- Bake Sweet Potato: Add diced sweet potato (or regular potato) in a single layer to a lined baking sheet and place in a preheated oven, 425 degrees F or 218 degrees C). Cook for 30-35 minutes, and flip halfway through.
- Prep Tofu: Cube the tofu. It should still be moist when you toss it with your crust ingredients. Mix your crust ingredients before adding them to the tofu to make sure the flavors are distributed evenly.
- Bake or Air Fry Tofu: Use a spatula or your hands to toss the tofu in the crust mixture until evenly coated. Place on a lined baking sheet, leaving a little space between each cube. Bake tofu for 20-25 minutes, flipping halfway through. If you prefer to cook your tofu in the air fryer, cook it on 400 degrees F (205 degrees C) for about 15-20 minutes, shaking the basket at least once, halfway through.
- Prep Kale: If you’re using kale as your base, remove the stems as they are bitter (I either save them for stir fry or give them to my dog, who loves them). I recommend taking a spoonful or two of the dressing and massaging it into the kale for about 30 seconds; it makes the kale tastier and easier to chew.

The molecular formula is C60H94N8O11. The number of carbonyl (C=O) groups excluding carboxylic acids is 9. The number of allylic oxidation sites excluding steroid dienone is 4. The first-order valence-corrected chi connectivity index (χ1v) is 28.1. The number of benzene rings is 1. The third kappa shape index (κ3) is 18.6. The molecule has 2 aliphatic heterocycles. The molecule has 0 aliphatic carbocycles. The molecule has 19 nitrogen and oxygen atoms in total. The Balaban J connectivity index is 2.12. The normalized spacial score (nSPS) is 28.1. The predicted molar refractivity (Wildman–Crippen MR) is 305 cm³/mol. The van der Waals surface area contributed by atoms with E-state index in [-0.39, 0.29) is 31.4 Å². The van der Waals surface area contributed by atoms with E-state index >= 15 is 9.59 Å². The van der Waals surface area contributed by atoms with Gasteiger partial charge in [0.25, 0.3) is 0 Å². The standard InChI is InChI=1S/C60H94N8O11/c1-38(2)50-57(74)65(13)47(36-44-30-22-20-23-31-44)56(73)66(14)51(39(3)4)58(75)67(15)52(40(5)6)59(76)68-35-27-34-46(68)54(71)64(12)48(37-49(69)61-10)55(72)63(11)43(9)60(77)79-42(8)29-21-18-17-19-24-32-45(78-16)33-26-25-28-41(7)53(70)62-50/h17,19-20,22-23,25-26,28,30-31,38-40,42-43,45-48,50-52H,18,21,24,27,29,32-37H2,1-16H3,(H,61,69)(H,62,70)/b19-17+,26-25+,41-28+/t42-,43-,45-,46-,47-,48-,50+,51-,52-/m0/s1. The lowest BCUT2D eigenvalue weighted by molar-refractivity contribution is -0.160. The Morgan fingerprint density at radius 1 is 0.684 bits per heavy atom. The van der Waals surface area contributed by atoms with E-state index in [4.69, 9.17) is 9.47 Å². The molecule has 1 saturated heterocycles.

- Prep Cabbage: Similarly if using red or green cabbage like I did, toss it in a little lemon juice and a sprinkle of salt. Even massage it in a little, which really makes the cabbage easier to chew and much more enjoyable.
- Prep Other Veggies, Toppings, and Sauce: While the other things cook, you have time to prep any other veggies, toppings, and the sauce. My Maple Mustard Tahini takes just 2 minutes and it’s what I used for this bowl.
- Assemble: Build your bowl the way you like. No need to section it off to make it look pretty, but you can if you want to. Sorry Mom, I like playing with my food still. ;) Drizzle or pour on your sauce and enjoy!
- Store: I recommend storing ingredients separately if eating these during the week. Roasted potatoes will keep for 2-3 days in the fridge, while the tofu will keep for 5 days (just reheat in the oven, toaster oven, or air fryer for best texture). You can store dressed kale for a couple of days in the fridge as well. As mentioned above, if meal prepping, make a grain as well and alternate to keep things interesting!
- Note 1: I used super firm (also known as extra firm) tofu, but firm tofu will also work. If using “firm tofu,” I recommend pressing it a bit first using a tofu press (I like my EZ Tofu Press) or two plates or cutting boards and a weight of some sort. If you want to use marinated tofu, press it first, then mix up a marinade (my fave is soy sauce or tamari, smoked paprika, and a dash of maple syrup) and soak cubed tofu in it for 30 minutes or up to 8 hours. Stick it in the fridge while it marinates.
- Note 2: The most important thing that makes an awesome tofu Buddha bowl? Using what YOU like! Don’t like cabbage? Don’t use it. Love rice? Throw it in there. It’s YOUR bowl. There’s an awesome section in the article above with ideas on customizing bowls and how to build lots of different and easy flavorful meals.
- Category: Entree
- Method: Oven
- Cuisine: American, Health
Keywords: Vegan, Gluten-Free, Oil-Free, Nut-Free, Refined Sugar-Free, Tofu Buddha Bowl